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Copyright © 2006, Chicago Tribune

Sunday, March 26, 2006

Campaign 2006: Is this all there is?

By Dennis Byrne a Chicago-area writer and consultant

March 20, 2006

If you want to discover how a perfectly healthy pink state turns into a lastingblue one, look no further than Illinois.

For years, Republicans often won statewide and federal elective offices. But thanks to a bungling party "leadership" way out of touch with its constituency, Tuesday's primary election to select a GOP nominee for governor presents voters with indecision, disappointment or disgust. Among the candidates, "I don't know" has made a strong showing.

We columnists have raked this field of candidates to the point of tedium, butwhy not? Why should Republicans be forced to choose among marginal, inexperienced, unqualified or downright deplorable candidates?

State Treasurer Judy Baar Topinka is a nice lady, which is exactly what corrupt Illinois government doesn't need right now. I had expected more, but she has done nothing in the campaign to demonstrate that she won't be eaten alive by the greedy pals of both parties who constitute what Tribune columnist John Kass calls the "combine."

Ron Gidwitz, Mr. Inside/Mr. Outside, has been an insider for years, but now vows reform and independence. Judging by his low poll numbers, voters don't buy it, despite an expensive, lengthy TV ad campaign. Sad for him, OK for us.

Conservatives, of course, are engaged in their usual dance of death. They can't agree on a single candidate, so they're forced to choose between two and dilute their strength as a voting bloc. Jim Oberweis, as usual, is running second, but still has the best chance of beating Topinka. For me, he's also best on the issues. Bill Brady, a younger and attractive candidate, can wait
his turn.

Mention must be made of another candidate, the scary Andy Martin (a.k.a. Anthony R. Martin-Trigona), because if I don't he'll probably sue. So, I've mentioned him.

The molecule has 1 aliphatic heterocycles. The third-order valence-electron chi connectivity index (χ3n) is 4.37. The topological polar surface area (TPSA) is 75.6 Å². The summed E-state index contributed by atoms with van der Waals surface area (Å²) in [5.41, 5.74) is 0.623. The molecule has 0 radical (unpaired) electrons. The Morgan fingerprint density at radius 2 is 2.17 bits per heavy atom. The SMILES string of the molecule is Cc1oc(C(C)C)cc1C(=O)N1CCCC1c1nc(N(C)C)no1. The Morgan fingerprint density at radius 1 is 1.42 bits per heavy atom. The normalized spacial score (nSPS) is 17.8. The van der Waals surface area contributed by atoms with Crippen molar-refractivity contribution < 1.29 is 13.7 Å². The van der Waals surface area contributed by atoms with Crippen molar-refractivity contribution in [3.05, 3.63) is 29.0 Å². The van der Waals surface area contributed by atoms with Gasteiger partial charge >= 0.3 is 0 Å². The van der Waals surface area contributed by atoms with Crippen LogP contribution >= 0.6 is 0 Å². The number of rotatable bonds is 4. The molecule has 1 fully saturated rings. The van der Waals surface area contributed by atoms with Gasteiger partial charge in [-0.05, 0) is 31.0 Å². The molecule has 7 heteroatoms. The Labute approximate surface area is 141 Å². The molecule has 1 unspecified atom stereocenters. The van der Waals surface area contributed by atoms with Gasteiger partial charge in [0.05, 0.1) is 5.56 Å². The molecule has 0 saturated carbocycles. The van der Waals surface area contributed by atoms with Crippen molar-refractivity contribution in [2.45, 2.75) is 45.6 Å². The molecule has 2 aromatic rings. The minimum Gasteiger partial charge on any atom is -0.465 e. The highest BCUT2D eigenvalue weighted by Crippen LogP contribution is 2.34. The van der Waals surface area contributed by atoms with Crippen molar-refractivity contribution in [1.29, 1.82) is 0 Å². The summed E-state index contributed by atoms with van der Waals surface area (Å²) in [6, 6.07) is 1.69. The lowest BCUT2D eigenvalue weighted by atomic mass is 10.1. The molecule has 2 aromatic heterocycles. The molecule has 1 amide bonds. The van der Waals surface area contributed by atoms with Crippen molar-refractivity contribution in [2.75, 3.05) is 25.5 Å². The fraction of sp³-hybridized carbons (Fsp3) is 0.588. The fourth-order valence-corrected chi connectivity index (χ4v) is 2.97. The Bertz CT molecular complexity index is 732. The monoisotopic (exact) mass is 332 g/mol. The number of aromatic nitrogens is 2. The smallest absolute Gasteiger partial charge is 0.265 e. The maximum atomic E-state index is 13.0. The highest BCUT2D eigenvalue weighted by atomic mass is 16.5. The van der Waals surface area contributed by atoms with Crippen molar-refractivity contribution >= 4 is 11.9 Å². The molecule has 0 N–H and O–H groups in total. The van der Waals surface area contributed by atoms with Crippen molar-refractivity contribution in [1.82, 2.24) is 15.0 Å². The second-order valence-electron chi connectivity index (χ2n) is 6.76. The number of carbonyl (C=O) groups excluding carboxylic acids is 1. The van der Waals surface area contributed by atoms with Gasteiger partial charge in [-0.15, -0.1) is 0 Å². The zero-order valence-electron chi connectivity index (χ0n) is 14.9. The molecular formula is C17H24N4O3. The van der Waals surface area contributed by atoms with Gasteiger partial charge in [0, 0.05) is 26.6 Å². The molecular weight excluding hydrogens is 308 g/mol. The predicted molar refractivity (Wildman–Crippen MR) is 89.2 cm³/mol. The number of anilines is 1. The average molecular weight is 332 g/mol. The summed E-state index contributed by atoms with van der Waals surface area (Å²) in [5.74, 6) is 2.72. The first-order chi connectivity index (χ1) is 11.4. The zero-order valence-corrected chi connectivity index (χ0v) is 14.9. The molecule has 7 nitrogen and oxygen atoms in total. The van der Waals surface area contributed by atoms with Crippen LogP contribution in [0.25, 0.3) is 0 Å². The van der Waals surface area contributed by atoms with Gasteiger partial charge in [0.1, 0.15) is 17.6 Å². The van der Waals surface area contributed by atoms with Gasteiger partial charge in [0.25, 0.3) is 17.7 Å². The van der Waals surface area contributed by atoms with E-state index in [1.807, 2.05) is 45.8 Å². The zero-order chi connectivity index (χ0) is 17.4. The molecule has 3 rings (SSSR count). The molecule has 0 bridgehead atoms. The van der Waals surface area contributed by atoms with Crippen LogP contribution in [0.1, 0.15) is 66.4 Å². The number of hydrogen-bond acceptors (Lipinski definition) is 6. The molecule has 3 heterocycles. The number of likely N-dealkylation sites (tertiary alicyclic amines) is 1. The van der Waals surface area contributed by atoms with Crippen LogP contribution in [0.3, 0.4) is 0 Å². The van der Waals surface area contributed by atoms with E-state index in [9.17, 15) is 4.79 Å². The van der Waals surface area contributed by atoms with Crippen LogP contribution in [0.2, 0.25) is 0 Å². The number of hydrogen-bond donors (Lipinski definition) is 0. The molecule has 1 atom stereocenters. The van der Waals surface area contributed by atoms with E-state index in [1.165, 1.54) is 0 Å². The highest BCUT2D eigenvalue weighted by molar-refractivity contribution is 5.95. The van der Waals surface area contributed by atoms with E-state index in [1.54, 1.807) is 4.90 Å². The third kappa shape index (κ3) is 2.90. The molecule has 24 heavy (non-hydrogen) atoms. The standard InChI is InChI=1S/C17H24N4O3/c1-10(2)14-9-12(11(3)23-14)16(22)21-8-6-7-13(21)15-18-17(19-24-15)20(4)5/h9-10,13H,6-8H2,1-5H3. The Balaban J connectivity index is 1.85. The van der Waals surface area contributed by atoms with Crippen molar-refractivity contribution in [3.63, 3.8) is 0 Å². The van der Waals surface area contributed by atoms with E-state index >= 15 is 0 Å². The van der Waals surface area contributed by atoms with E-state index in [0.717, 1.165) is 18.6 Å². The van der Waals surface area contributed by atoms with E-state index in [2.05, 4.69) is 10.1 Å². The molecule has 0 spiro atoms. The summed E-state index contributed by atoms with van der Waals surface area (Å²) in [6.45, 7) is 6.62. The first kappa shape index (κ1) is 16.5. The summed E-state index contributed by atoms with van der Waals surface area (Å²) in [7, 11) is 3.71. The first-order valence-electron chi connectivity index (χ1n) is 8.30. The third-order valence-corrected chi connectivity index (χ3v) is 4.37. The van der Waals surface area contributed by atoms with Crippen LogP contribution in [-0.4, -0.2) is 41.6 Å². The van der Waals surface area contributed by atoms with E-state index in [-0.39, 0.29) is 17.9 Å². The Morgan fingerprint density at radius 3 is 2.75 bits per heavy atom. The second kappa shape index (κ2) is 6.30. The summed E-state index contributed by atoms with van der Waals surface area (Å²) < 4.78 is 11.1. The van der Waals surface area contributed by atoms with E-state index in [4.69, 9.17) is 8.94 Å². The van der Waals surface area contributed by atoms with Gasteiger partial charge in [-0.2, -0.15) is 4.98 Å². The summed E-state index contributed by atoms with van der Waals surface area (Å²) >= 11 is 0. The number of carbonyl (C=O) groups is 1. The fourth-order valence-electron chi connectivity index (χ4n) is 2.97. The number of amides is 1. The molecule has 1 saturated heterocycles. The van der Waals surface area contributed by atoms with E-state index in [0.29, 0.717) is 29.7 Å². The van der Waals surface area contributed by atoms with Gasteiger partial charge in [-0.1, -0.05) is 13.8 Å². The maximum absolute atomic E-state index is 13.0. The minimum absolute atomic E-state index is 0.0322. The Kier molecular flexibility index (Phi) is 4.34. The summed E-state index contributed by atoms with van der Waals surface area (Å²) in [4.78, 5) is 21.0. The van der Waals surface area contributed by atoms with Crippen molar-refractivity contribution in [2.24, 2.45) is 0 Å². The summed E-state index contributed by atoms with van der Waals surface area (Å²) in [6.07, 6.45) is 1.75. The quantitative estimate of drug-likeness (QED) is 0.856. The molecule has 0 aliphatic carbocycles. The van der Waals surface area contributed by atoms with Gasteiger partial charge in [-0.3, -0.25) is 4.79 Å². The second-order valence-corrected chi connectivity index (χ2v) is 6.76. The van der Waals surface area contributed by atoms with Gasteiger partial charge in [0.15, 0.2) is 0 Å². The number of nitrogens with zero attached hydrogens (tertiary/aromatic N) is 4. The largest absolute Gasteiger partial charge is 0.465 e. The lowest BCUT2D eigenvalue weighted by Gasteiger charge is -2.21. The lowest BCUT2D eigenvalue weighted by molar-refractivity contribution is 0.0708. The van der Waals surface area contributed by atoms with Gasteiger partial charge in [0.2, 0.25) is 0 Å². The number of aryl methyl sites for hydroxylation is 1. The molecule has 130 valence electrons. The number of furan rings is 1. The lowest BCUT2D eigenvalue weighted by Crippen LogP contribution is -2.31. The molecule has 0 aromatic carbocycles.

A certain number of dissatisfied Republicans will reject them all and pick up a Democratic primary ballot, motivated by the knowledge that they can get better government by voting for two challengers, Forrest Claypool for Cook County Board president and Edwin Eisendrath for governor. The Claypool vote is especially important because a comatose county Republican Party makes the election of a Democrat nearly certain.

And Republicans in the west suburban 6th Congressional District can do a service by crossing into the Democratic primary to vote for Christine Cegelis, the more likely of two candidates to beat a shameless interloper, Tammy Duckworth. In an incredible act of arrogance, she was imposed on the district by Democratic money man Rahm Emanuel and outsiders who think they know better than the voters who should represent them.

But why should Republicans be forced to play in someone else's sandbox? Why do loyal Republicans have to choose among second stringers? Where are the candidates who stand out because of their superb leadership, integrity, experience and wisdom?

The answer is to be found in a party establishment that is more interested in feathering its nest. The GOP leadership would rather see a Democratic ("someone we can work with") win than an independent Republican.

It wasn't Republican Peter Fitzgerald's conservatism that caused his party's establishment to nix his second term as a U.S. senator. It was his determined independence. He represented his constituents and their interests, and not the interwoven and lucrative interests of Illinois' unitary establishment party. It's why the party opposed him in his 1998 primary race against Loleta Didrickson and tried to undermine his nomination of the fiercely independent Patrick Fitzgerald as U.S. attorney. Peter Fitzgerald, of course, enjoys lasting revenge as Patrick Fitzgerald tracks corruption all the way to the offices of the governor and mayor.

The GOP "leadership" (the ones with the money and power) wants us to believe that they back "moderates" on principle. Hogwash. They don't care about principles, only about keeping power. They'd back Larry, Curly and Moe if they thought they'd win. They need to be reminded that our last Republican senator was a conservative. They'll respond that Fitzgerald "lucked out" because his Democratic opponent was the underqualified and ethically challenged incumbent, Carol Moseley Braun. The GOP establishment will say that the next candidate won't be so lucky in the run against incumbent Democratic Sen. Dick Durbin.

Oh, no? Independent and conservative Republicans will have a better chance of winning--if they start planning together now--against the most extreme and obnoxious senator of them all, Dick the Lip.

Dennis Byrne is a Chicago-area writer and consultant


Copyright © 2006, Chicago Tribune